An independent review of the role of incineration in Scotland recommends a cap on future energy from waste (EfW) capacity.
The report, which was authored by waste sector expert and former CIWM CEO Dr Colin Church, reviews the role of incineration in the waste hierarchy, with a focus on aligning national capacity with Scotland’s waste reduction targets.
The report makes 12 policy recommendations for the Scottish Government, local authorities and the wider waste industry, including proposing that no further planning permission should be granted to EfW infrastructure within the scope of the review, “unless balanced by an equal or greater closure of capacity”.
The capacity analysis completed for the review suggests that there is “likely” to be a capacity gap in 2025, when the biodegradable municipal waste (BMW) ban comes into force.
As we transition to a circular economy, Scotland will need significantly less incineration capacity than is currently projected and it is vital that we do not have more capacity than we need.
This will be “exacerbated” if the ban is extended to include all non-municipal biodegradable waste, the report states. While this capacity gap could be closed by Scotland achieving its waste and recycling targets, stakeholders raised concerns about the likelihood of achieving these targets, drawing on experience and comparisons with other nations as evidence of what could be possible.
The review recommends that Scotland should limit the granting of further planning permissions for EfW infrastructure.
It also proposes developing an indicative cap that declines over time for the amount of residual waste treatment needed as Scotland transitions towards a fully circular economy.
Dr Colin Church said that whilst “well-regulated” incineration does have a role to play in managing unavoidable residual waste in Scotland, the capacity currently being proposed is likely to be “more than needed”.
“So, a lot of it should not be built,” he said. “For the proportion that is developed, the level and quality of engagement with local communities needs to be excellent, which unfortunately has not always been the case to date.
“There is also more that must be done to reduce the climate impacts of waste incineration, and I look forward to revisiting my provisional recommendations in this area in due course.”
Strategic place in the waste hierarchy
The Chartered Institution of Wastes Management (CIWM) said that it “broadly welcomes” the recommendations and conclusions set out in the report, in particular that more needs to be done to reduce the amount of residual waste produced and, where that can’t be done, to remove as much recyclable material as possible before it is submitted to a residual waste treatment process.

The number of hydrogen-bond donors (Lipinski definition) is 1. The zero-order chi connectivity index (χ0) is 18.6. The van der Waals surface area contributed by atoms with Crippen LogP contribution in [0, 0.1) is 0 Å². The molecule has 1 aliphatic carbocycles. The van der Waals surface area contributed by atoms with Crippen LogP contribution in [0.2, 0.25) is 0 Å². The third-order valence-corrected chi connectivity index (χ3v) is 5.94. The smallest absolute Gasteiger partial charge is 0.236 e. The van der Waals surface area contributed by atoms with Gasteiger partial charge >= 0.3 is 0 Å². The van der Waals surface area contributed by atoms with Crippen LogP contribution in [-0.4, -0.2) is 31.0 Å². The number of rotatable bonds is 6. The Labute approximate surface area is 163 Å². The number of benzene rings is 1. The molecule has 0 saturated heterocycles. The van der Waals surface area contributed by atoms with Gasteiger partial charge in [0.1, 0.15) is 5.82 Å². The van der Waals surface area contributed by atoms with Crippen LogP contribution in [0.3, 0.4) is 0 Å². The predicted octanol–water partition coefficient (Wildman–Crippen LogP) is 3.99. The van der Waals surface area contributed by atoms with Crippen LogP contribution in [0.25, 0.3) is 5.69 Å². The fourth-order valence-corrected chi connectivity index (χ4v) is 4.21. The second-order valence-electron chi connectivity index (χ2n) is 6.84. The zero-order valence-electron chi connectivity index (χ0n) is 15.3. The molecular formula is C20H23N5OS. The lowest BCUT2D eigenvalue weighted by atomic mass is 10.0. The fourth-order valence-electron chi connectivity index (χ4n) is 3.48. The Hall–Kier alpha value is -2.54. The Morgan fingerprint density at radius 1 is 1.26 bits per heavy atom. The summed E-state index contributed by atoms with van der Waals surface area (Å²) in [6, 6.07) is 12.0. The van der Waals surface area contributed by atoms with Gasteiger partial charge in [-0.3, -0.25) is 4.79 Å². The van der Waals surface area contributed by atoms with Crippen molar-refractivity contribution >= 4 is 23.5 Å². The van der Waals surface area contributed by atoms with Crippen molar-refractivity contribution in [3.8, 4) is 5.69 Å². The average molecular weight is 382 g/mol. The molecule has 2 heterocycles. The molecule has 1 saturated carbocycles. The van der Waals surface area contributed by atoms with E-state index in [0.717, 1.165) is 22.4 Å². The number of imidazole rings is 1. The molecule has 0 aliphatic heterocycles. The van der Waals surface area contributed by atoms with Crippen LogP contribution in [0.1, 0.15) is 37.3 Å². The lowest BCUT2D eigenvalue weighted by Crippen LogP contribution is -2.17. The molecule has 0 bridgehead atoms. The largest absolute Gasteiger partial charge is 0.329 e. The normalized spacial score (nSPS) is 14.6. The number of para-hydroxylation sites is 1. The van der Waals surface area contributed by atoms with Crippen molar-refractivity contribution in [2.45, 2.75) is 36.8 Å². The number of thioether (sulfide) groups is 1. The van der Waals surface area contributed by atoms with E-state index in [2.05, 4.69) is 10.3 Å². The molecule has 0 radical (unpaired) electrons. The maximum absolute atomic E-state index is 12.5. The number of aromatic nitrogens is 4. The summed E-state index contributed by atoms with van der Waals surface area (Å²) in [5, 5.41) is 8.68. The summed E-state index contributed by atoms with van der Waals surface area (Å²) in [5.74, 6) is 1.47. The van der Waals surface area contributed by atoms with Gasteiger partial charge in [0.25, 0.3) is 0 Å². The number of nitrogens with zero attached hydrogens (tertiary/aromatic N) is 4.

A CIWM spokesperson said: “We also welcome confirmation of incineration’s strategic place in the waste hierarchy and that its environmental effect – in terms of carbon emissions – needs to be reported separately.
“However, using English landfills as an interim solution to fill the capacity gap that will be created by the Scottish BMW landfill ban in 2025, is less preferable than directing as much of it as possible to treatments that include combined heat and power, either in England or in mainland Europe.
Using English landfills as an interim solution to fill the capacity gap that will be created by the Scottish BMW landfill ban in 2025, is less preferable than directing as much of it as possible to treatments that include combined heat and power, either in England or in mainland Europe.
“CIWM looks forward to engaging with the Scottish government as it develops its forthcoming Route Map and the revision of Scotland’s National Planning Framework.”
Scotland’s Circular Economy Minister, Lorna Slater, said: “It is clear from the review that although incineration has a role to play in managing Scotland’s unavoidable, unrecyclable residual waste in a safe way, that role is inevitably limited.
“As we transition to a circular economy, Scotland will need significantly less incineration capacity than is currently projected and it is vital that we do not have more capacity than we need.
“Dr Church has proposed some valuable recommendations and outlined some important considerations for how we can align the management of residual waste in Scotland with our net zero ambitions. We will consider the recommendations carefully and provide an initial response in June.”